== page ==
As an Heir, How Do I Stay Informed of What Is Happening in the Probate Case?
By: Barry E. Haimo, Esq.
May 18, 2015
HAIMO: Generally beneficiaries—either designated by will or statute—will be notified and kept informed of the status of proceedings because most actions in probate require notification of the beneficiaries of such action.
Probate is the court-supervised legal process of settling the estate of a deceased individual. During the process, assets are identified, gathered, and distributed to heirs or beneficiaries according to the will or—if there is no valid will—according to Florida statute.
During the probate case, you typically have to file court forms and go to court in order to:
Prove the validity of the will. If the recently deceased individual left behind a will, you may have to go to court in order to prove that the will is valid. If the will has been properly drafted and executed, this should be a routine procedure.
Appoint a legal representative. If there is a will, the individual who has been designated as personal representative will be appointed as such by the court. As a personal representative, this individual will be responsible for managing the distribution of assets and settling of the estate. If there is no will, or the will does not specify a personal representative, or the individual who has been designated as a is unwilling or unable to serve, the court may appoint a personal representative to serve in that capacity. Typically, this will be a close living relative or a beneficiary.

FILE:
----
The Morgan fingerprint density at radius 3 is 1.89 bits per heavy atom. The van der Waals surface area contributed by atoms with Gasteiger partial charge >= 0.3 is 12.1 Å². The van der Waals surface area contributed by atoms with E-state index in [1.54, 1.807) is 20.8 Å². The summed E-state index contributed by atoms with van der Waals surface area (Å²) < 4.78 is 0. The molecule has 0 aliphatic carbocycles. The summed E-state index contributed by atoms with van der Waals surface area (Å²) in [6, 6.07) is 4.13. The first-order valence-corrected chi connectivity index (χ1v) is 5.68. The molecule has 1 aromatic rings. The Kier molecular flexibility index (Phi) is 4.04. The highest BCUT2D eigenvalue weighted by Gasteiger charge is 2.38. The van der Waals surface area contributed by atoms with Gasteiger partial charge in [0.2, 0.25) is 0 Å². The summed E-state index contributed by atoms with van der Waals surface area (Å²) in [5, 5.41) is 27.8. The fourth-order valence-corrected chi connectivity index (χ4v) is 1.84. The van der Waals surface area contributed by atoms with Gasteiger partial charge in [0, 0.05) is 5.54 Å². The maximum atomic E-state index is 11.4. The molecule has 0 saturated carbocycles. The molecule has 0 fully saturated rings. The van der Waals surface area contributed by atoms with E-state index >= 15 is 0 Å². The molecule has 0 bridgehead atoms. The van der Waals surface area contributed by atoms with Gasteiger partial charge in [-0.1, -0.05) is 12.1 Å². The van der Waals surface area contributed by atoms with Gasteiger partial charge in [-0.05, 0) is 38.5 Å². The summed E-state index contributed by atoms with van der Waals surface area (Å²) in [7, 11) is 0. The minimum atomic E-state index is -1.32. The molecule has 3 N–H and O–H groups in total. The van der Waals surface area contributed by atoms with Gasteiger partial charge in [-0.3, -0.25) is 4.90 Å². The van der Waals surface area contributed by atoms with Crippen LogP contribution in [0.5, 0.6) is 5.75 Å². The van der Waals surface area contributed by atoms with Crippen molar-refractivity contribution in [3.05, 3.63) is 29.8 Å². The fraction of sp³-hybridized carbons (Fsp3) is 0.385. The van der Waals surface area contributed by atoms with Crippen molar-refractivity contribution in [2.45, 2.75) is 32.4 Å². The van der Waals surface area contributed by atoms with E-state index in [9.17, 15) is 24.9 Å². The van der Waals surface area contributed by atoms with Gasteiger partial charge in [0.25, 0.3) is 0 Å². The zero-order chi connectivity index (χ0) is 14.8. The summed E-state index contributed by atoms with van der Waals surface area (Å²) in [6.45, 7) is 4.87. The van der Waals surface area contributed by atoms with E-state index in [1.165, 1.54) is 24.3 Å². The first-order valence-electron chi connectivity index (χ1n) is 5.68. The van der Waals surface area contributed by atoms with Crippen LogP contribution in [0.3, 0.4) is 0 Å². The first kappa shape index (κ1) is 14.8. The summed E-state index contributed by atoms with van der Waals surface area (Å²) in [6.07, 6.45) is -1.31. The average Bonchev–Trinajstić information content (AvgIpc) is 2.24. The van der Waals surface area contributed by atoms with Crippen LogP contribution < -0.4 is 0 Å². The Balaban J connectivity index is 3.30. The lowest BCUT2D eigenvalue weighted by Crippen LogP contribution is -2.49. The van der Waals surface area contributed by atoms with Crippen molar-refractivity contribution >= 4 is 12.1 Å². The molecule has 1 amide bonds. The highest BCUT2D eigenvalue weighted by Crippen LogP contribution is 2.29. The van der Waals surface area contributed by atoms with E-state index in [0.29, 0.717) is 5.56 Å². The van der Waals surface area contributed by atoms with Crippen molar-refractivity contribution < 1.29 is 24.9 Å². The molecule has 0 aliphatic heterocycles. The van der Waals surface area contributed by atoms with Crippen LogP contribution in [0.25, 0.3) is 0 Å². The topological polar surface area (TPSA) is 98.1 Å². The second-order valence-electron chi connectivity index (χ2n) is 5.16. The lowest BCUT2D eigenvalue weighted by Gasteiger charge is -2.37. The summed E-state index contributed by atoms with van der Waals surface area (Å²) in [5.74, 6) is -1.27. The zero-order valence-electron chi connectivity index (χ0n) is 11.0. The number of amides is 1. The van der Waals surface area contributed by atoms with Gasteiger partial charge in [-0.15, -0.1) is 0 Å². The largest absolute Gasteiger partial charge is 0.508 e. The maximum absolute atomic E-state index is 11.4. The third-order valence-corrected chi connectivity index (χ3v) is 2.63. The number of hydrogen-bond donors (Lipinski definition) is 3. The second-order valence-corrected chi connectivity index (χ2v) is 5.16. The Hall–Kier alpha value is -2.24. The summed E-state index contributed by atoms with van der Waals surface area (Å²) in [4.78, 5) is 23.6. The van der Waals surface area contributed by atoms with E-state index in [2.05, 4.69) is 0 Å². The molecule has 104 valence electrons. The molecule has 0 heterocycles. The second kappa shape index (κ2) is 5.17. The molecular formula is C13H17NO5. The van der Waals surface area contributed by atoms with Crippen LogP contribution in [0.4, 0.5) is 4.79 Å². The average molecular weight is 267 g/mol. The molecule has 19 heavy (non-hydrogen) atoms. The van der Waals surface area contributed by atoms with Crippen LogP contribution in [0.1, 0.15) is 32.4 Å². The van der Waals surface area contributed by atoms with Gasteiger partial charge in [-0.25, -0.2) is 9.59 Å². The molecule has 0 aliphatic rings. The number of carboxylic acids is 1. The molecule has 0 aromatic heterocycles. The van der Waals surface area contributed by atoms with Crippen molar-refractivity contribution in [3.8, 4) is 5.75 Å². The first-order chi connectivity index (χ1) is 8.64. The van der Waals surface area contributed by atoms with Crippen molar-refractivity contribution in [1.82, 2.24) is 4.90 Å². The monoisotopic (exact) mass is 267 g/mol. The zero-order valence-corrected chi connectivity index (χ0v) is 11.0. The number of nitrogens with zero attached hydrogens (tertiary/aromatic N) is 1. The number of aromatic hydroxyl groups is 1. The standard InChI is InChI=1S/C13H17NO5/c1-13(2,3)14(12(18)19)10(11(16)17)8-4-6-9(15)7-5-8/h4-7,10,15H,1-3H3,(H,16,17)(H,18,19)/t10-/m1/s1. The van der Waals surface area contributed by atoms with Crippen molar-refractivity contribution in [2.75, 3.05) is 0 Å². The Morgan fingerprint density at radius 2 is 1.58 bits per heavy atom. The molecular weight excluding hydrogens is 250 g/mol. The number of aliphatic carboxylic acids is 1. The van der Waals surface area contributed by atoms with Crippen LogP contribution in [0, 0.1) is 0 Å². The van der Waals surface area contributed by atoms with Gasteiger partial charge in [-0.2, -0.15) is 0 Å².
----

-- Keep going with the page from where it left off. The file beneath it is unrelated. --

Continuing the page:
Identify and inventory property. The personal representative will identify, collect, and appraise all assets and property left behind by the deceased (referred to as the decedent). During this step, the personal representative may pay debts and file taxes—sometimes by selling real estate, securities, or other properties. This is a complex process that can take months or even years.
Distribute assets. After all taxes and debts have been paid, the personal representative will file an inventory and accounting with the court that accounts for all income received and payments made during the process of settling the estate. Then, the court will authorize the personal representative to distribute the remaining assets to the rightful heirs.
If you have been named as an heir or beneficiary to the estate—either by the will or by Florida statute—you will automatically receive notice of certain actions for the probate case. As an heir, you have a right to be notified of the petition filed for the personal representative, the petition for closing and distribution of the estate, and a petition for selling any assets or property. Before beginning the process of settling the estate, the personal representative should obtain your name and contact information in order to send you certified copies of documents.
The process of settling an estate in Florida is long and often complicated, so it’s highly advisable to seek guidance from an experienced probate attorney. Your attorney can assist you in filing documents, inventorying assets, paying debts, and distributing the estate in a manner that is timely and compliant with the law. He or she can guide you through the process and also ensure you and your family’s interests are protected, and work to keep your inheritance out of the hands of creditors and tax collectors.
Barry E. Haimo, Esq.
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